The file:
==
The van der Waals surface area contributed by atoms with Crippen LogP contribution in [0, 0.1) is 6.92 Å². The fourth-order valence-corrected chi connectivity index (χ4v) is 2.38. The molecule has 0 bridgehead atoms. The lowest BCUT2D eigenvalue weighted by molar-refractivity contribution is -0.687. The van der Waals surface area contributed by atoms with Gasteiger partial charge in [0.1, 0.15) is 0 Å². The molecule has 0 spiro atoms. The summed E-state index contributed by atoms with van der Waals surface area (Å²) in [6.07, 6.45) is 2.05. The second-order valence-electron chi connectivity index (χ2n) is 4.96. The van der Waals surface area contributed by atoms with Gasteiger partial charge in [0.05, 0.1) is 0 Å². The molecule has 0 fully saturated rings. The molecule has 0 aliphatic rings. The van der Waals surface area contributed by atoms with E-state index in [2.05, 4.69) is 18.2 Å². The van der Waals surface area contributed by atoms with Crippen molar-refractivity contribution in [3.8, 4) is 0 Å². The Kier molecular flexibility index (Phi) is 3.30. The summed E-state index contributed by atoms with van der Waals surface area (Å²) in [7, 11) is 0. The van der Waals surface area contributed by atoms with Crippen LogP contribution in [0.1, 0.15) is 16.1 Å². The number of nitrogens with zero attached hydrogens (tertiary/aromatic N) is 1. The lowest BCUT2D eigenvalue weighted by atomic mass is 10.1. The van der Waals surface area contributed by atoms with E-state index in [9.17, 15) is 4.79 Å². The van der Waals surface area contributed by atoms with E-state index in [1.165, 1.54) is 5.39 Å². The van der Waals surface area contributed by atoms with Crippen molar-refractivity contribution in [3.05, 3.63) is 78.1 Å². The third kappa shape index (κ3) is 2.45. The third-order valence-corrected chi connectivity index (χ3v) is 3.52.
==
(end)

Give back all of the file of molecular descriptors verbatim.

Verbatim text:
The van der Waals surface area contributed by atoms with Crippen LogP contribution in [0, 0.1) is 6.92 Å². The fourth-order valence-corrected chi connectivity index (χ4v) is 2.38. The molecule has 0 bridgehead atoms. The lowest BCUT2D eigenvalue weighted by molar-refractivity contribution is -0.687. The van der Waals surface area contributed by atoms with Gasteiger partial charge in [0.1, 0.15) is 0 Å². The molecule has 0 spiro atoms. The summed E-state index contributed by atoms with van der Waals surface area (Å²) in [6.07, 6.45) is 2.05. The second-order valence-electron chi connectivity index (χ2n) is 4.96. The van der Waals surface area contributed by atoms with Gasteiger partial charge in [0.05, 0.1) is 0 Å². The molecule has 0 fully saturated rings. The molecule has 0 aliphatic rings. The van der Waals surface area contributed by atoms with E-state index in [2.05, 4.69) is 18.2 Å². The van der Waals surface area contributed by atoms with Crippen molar-refractivity contribution in [3.8, 4) is 0 Å². The Kier molecular flexibility index (Phi) is 3.30. The summed E-state index contributed by atoms with van der Waals surface area (Å²) in [7, 11) is 0. The van der Waals surface area contributed by atoms with Crippen LogP contribution in [0.1, 0.15) is 16.1 Å². The number of nitrogens with zero attached hydrogens (tertiary/aromatic N) is 1. The lowest BCUT2D eigenvalue weighted by atomic mass is 10.1. The van der Waals surface area contributed by atoms with E-state index in [9.17, 15) is 4.79 Å². The van der Waals surface area contributed by atoms with E-state index in [1.165, 1.54) is 5.39 Å². The van der Waals surface area contributed by atoms with Crippen molar-refractivity contribution in [3.05, 3.63) is 78.1 Å². The third kappa shape index (κ3) is 2.45. The third-order valence-corrected chi connectivity index (χ3v) is 3.52.